- ‘It is not the fully conscious mind which chooses West Africa in preference to Switzerland’: The Rhetoric of the Mad African Forest in Conrad, Céline and Greene
This article examines the rhetoric of madness in post-Conradian portrayals of the sub-Saharan African forest. My specific interest lies in certain privileged moments of description in Graham Greene’s travelogue, Journey Without Maps (1936), and Louis-Ferdinand Céline’s novel Voyage au bout de la nuit (1932), in which the language of description ceases to represent thought as the sane contemplation of an object and instead invents ways to imitate the irrational mental processes of dreams, hallucination, or madness. These privileged instances of cultivated confusion draw especially on the effects of stupefying detail – or its opposite, the stupefying lack of detail – in their language and logic of description. Such scenes suggest an analogy between the landscape of the forest and the landscape of the mind; the descriptions of the landscape are continually bearing the signs of the traveller’s disintegrating mind, so that they also become vehicles for its representation. What further contributes to the rhetoric of madness in these descriptions is the conflation of the space of the forest with the portrayals of Africans, colonials and fellow travellers. Here, however, I will only point to some of the specificities in these writers’ work as it blends the space of the forest with the minds of other people. As Shoshana Felman argues, the rhetoric of madness involves the thematization of a certain discourse about madness in literature, which, ‘mobilizing all the linguistic resonances of eloquence, asserts madness as the meaning, the statement of the text’.1 In the light of this, I intend to examine the way in which the description of African forests identifies certain ‘mad’ properties of the place as well as of the persons within that [End Page 301] space and dramatizes the relationship between reason and unreason and between the object and the means of description.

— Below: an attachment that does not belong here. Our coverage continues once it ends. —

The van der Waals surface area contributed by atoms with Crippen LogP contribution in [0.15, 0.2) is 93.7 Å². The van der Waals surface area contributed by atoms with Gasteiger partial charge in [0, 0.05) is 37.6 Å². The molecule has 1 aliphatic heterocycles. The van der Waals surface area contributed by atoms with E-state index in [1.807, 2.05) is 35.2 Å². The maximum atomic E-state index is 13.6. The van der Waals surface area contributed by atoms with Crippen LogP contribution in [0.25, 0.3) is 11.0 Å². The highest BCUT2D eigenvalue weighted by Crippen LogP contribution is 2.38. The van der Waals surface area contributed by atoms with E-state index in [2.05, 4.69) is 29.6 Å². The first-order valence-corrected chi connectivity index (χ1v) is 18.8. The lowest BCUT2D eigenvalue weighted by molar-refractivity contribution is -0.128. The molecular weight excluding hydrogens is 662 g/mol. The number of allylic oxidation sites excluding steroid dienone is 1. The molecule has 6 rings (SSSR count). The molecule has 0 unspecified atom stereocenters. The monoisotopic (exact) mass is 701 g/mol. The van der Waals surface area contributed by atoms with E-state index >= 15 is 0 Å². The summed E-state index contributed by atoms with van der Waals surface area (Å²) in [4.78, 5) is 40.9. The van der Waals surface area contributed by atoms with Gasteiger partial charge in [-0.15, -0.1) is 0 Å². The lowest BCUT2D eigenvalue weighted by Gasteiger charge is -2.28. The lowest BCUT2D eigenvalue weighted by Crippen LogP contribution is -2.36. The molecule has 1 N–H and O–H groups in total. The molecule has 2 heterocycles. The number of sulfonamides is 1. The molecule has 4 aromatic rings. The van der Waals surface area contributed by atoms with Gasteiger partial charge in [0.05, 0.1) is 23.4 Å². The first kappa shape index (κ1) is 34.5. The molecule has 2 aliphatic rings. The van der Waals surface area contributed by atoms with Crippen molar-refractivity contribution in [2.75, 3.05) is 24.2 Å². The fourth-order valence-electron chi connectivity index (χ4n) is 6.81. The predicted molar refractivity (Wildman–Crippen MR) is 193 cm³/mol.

My choice of texts is motivated not only by their common themes and similarities in description but by their mutual debt to Joseph Conrad’s portrayal of the African landscape. Céline’s novel develops the many-layered symbolic meanings of Conrad’s ‘darkness’ and sense of immensity in the West African forest, and can be seen as another variation on the motif of losing one’s sense of the (European, rational) self in Africa. Greene’s travelogue explicitly evokes a connected group of texts on Africa that includes Conrad’s Congo Diary (1890) and Heart of Darkness (1902) as well as Céline’s description of the African landscape in Voyage au bout de la nuit.
Conrad’s Madness-Inducing Jungle
Many colonial novels from the era of high imperialism – from Joseph Conrad to Rudyard Kipling, from Pierre Loti to André Gide – were preoccupied with the white man’s degeneration and miscegenation in the colonies.2 Popular fiction of the late nineteenth and early twentieth centuries, for which Patrick Brantlinger has coined the phrase ‘imperial Gothic’, centred on the three principal themes of individual regression or going native, the invasion of civilization by the forces of barbarism and demonism, and the diminution of opportunities for adventure and heroism in the modern world. This fiction thus conveyed the widespread anxieties of the time about the declining British Empire, for instance by cultivating a sense of confusion between the civilized (or rational) mind-set and the primitive (or the occult).3
At one extreme in these stories of colonial regression or anxiety is the portrayal of a mental disintegration that threatens the colonial adventurer with madness. In Joseph Conrad’s Heart of Darkness, the question of mental disequilibrium is first evoked in relation to Marlow’s motivation for travelling to Africa. During a physical examination before the journey begins, the colonial company doctor asks whether there was any madness in Marlow’s family. Irritated by the question, Marlow retorts, ‘Is that question in the interest of science, too?’.4 The doctor explains that he has a ‘little theory’ about the mental changes from which individuals suffer in the African colonies. What this colonial madness might involve, however...